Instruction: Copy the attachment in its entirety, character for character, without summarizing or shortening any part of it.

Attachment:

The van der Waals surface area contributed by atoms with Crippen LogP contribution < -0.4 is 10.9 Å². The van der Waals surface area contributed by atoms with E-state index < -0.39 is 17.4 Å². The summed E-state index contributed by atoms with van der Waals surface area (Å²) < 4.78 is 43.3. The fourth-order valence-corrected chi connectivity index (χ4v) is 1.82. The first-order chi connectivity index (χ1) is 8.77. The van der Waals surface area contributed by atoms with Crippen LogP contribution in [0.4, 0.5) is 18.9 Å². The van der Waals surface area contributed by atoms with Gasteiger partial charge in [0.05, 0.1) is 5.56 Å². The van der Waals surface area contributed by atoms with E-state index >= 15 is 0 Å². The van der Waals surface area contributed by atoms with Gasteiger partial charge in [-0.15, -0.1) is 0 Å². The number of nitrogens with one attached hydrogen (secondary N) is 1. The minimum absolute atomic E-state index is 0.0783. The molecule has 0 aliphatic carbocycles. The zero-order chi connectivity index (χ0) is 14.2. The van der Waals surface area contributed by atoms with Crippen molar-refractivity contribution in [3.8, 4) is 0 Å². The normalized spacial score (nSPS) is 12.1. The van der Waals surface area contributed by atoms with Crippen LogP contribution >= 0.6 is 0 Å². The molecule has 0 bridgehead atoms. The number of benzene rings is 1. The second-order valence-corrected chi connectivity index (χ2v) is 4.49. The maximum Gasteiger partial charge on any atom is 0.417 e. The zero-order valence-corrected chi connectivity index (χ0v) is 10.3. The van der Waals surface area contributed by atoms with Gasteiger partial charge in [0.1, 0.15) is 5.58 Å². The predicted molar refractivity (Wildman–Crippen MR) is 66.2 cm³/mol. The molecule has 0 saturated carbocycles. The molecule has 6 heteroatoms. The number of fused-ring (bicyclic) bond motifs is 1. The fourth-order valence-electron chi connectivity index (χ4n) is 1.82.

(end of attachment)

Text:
The van der Waals surface area contributed by atoms with Crippen LogP contribution < -0.4 is 10.9 Å². The van der Waals surface area contributed by atoms with E-state index < -0.39 is 17.4 Å². The summed E-state index contributed by atoms with van der Waals surface area (Å²) < 4.78 is 43.3. The fourth-order valence-corrected chi connectivity index (χ4v) is 1.82. The first-order chi connectivity index (χ1) is 8.77. The van der Waals surface area contributed by atoms with Crippen LogP contribution in [0.4, 0.5) is 18.9 Å². The van der Waals surface area contributed by atoms with Gasteiger partial charge in [0.05, 0.1) is 5.56 Å². The van der Waals surface area contributed by atoms with E-state index >= 15 is 0 Å². The van der Waals surface area contributed by atoms with Gasteiger partial charge in [-0.15, -0.1) is 0 Å². The number of nitrogens with one attached hydrogen (secondary N) is 1. The minimum absolute atomic E-state index is 0.0783. The molecule has 0 aliphatic carbocycles. The zero-order chi connectivity index (χ0) is 14.2. The van der Waals surface area contributed by atoms with Crippen molar-refractivity contribution in [3.8, 4) is 0 Å². The normalized spacial score (nSPS) is 12.1. The van der Waals surface area contributed by atoms with Crippen LogP contribution >= 0.6 is 0 Å². The molecule has 0 bridgehead atoms. The number of benzene rings is 1. The second-order valence-corrected chi connectivity index (χ2v) is 4.49. The maximum Gasteiger partial charge on any atom is 0.417 e. The zero-order valence-corrected chi connectivity index (χ0v) is 10.3. The van der Waals surface area contributed by atoms with Gasteiger partial charge in [0.1, 0.15) is 5.58 Å². The predicted molar refractivity (Wildman–Crippen MR) is 66.2 cm³/mol. The molecule has 0 saturated carbocycles. The molecule has 6 heteroatoms. The number of fused-ring (bicyclic) bond motifs is 1. The fourth-order valence-electron chi connectivity index (χ4n) is 1.82.